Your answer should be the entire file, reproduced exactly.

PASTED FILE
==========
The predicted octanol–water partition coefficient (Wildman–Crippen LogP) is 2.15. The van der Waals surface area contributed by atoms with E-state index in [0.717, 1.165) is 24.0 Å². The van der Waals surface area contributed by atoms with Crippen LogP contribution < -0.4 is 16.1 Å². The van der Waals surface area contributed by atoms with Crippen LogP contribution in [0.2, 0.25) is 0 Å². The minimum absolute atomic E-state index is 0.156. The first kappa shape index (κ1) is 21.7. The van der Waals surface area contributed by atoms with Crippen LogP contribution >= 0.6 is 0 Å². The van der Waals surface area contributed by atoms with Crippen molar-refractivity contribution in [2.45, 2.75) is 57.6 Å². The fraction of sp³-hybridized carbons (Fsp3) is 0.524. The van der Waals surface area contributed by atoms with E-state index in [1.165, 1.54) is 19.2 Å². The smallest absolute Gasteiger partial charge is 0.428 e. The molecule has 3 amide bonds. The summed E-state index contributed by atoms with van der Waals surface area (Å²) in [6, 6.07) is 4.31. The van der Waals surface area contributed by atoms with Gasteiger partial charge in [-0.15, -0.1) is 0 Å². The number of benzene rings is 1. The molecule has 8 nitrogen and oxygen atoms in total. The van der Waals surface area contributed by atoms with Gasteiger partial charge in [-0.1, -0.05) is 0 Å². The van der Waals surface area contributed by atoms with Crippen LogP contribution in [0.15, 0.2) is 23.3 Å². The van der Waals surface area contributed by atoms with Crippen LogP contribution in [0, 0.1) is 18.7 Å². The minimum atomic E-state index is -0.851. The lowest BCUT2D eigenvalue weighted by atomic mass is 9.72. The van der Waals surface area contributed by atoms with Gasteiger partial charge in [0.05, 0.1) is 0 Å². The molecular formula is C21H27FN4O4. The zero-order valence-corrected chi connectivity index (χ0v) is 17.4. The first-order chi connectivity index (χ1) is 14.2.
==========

The predicted octanol–water partition coefficient (Wildman–Crippen LogP) is 2.15. The van der Waals surface area contributed by atoms with E-state index in [0.717, 1.165) is 24.0 Å². The van der Waals surface area contributed by atoms with Crippen LogP contribution < -0.4 is 16.1 Å². The van der Waals surface area contributed by atoms with Crippen LogP contribution in [0.2, 0.25) is 0 Å². The minimum absolute atomic E-state index is 0.156. The first kappa shape index (κ1) is 21.7. The van der Waals surface area contributed by atoms with Crippen LogP contribution >= 0.6 is 0 Å². The van der Waals surface area contributed by atoms with Crippen molar-refractivity contribution in [2.45, 2.75) is 57.6 Å². The fraction of sp³-hybridized carbons (Fsp3) is 0.524. The van der Waals surface area contributed by atoms with E-state index in [1.165, 1.54) is 19.2 Å². The smallest absolute Gasteiger partial charge is 0.428 e. The molecule has 3 amide bonds. The summed E-state index contributed by atoms with van der Waals surface area (Å²) in [6, 6.07) is 4.31. The van der Waals surface area contributed by atoms with Gasteiger partial charge in [-0.15, -0.1) is 0 Å². The number of benzene rings is 1. The molecule has 8 nitrogen and oxygen atoms in total. The van der Waals surface area contributed by atoms with Gasteiger partial charge in [-0.1, -0.05) is 0 Å². The van der Waals surface area contributed by atoms with Crippen LogP contribution in [0.15, 0.2) is 23.3 Å². The van der Waals surface area contributed by atoms with Crippen LogP contribution in [0, 0.1) is 18.7 Å². The minimum atomic E-state index is -0.851. The lowest BCUT2D eigenvalue weighted by atomic mass is 9.72. The van der Waals surface area contributed by atoms with Gasteiger partial charge in [0.05, 0.1) is 0 Å². The molecular formula is C21H27FN4O4. The zero-order valence-corrected chi connectivity index (χ0v) is 17.4. The first-order chi connectivity index (χ1) is 14.2.